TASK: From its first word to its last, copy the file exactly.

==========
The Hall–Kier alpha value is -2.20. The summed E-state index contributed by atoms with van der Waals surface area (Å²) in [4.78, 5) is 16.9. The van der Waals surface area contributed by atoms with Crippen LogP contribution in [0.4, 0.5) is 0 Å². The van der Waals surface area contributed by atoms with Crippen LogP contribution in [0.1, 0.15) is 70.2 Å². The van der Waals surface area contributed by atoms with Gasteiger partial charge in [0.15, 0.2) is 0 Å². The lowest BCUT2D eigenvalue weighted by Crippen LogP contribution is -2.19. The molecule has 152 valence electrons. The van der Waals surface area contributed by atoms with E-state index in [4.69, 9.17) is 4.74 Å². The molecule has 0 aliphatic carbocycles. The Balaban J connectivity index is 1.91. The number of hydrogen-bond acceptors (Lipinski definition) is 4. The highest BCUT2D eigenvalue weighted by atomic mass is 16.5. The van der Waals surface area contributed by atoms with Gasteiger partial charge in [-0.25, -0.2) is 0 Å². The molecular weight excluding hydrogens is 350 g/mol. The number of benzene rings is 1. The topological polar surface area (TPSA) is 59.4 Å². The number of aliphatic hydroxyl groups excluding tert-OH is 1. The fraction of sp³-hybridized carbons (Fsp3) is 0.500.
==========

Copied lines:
The Hall–Kier alpha value is -2.20. The summed E-state index contributed by atoms with van der Waals surface area (Å²) in [4.78, 5) is 16.9. The van der Waals surface area contributed by atoms with Crippen LogP contribution in [0.4, 0.5) is 0 Å². The van der Waals surface area contributed by atoms with Crippen LogP contribution in [0.1, 0.15) is 70.2 Å². The van der Waals surface area contributed by atoms with Gasteiger partial charge in [0.15, 0.2) is 0 Å². The lowest BCUT2D eigenvalue weighted by Crippen LogP contribution is -2.19. The molecule has 152 valence electrons. The van der Waals surface area contributed by atoms with E-state index in [4.69, 9.17) is 4.74 Å². The molecule has 0 aliphatic carbocycles. The Balaban J connectivity index is 1.91. The number of hydrogen-bond acceptors (Lipinski definition) is 4. The highest BCUT2D eigenvalue weighted by atomic mass is 16.5. The van der Waals surface area contributed by atoms with Gasteiger partial charge in [-0.25, -0.2) is 0 Å². The molecular weight excluding hydrogens is 350 g/mol. The number of benzene rings is 1. The topological polar surface area (TPSA) is 59.4 Å². The number of aliphatic hydroxyl groups excluding tert-OH is 1. The fraction of sp³-hybridized carbons (Fsp3) is 0.500.